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Do you know someone thinking about quitting smoking?

Is someone you know telling you they are tired of smoking cigarettes? Are they commenting about the cough, the smell, the cost, standing out in the cold, the nagging of loved ones? Maybe they are beginning to think about quitting smoking.

For many people smoking is a part of their daily lives, but don't lose hope if this person quit before and started again!! It is rare that a smoker successfully quits the first time they try. On average, a person makes 30 quit attempts before they successfully quit for life. The good news is that with every quit attempt this person will learn something new about their strengths and about their areas for improvement. As they learn more about themselves and their smoking patterns, every subsequent quit attempt becomes easier and easier.

Why is it so hard to quit?

Cigarettes contain nicotine and nicotine is a very addictive drug. It only takes seven seconds for the nicotine to reach the brain after it is inhaled. The brain and body quickly get used to the effects of nicotine and need more cigarettes more often to avoid withdrawal symptoms like tiredness, irritability, hunger etc. If you know someone who experiences these symptoms when they do not smoke for a period of time, it means that they are addicted to tobacco. The effect that are felt from smoking only lasts a few minutes, but the impact on health can be forever.

Nicotine itself is a toxic substance and cigarettes contain 4000 chemicals, at least 40 of which are cancer causing. How smoking affects the body depends on a number of factors including the length of time the person has been smoking, how many cigarettes are smoked in a day, age, and any medical conditions.

Common reasons people want to quit:

  • Health Benefits: Quitting smoking has health benefits within 20 minutes of stopping.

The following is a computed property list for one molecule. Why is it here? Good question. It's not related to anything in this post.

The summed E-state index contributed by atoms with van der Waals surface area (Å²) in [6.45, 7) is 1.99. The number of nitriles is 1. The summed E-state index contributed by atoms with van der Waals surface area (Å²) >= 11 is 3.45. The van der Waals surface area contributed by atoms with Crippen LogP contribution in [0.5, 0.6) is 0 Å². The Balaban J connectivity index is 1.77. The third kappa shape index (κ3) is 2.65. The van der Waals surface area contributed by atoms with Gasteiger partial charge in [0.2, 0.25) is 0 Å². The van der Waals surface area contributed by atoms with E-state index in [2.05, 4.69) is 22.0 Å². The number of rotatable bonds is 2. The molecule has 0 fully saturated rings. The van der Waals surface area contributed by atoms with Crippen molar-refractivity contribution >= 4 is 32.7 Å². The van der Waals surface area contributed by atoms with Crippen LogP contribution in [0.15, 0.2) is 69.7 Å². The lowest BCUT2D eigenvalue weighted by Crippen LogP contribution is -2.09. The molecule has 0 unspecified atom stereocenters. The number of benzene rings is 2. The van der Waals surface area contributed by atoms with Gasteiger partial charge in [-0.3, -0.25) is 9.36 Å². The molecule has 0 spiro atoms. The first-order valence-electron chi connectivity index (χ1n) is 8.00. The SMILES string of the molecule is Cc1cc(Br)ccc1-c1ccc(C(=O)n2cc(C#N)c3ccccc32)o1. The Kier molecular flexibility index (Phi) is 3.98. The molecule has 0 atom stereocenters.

• Saving money: Cigarettes are expensive, many people do not think about how much smoking costs, or about how much extra money they would have if they stopped smoking.
  • Protecting people: Many people want to protect the people around them from being exposed to second hand smoke.

Before helping someone attempt to stop smoking...

Think about preparing. It is a bit like training for a race. The better trained your friend or loved one is for this race, the higher the likelihood of success.

Get them to:

  • Make a list of reasons, including personal reasons, medical effects, health benefits, financial advantages and obligations to others.
  • Repeat one of these reasons to themselves several times each morning.
  • Set a target date for quitting and do not allow anything to change this date.
  • Make a list of people who can support their intentions to quit, such as co-workers, family members and friends.
  • Prepare themselves through knowledge of the withdrawal symptoms and ways to cope with them.
  • Think about how they will spend their extra money, how good they'll feel about themselves, how much better their clothes will smell, how much more energy they will have and how much fresher their breath will be.

The person you know may not want to quit now and that is ok.

All you can do is offer support and try not to pressure them into doing something they do not want to do. Later down the road, your friend or loved one may think about it for a number of reasons. Quitting smoking is an individual experience and by them simply thinking about wanting to quit means that they are on their way to making that change to become smoke-free.

Now that we thought about preparing to help someone to quit, do you think they are ready to quit smoking?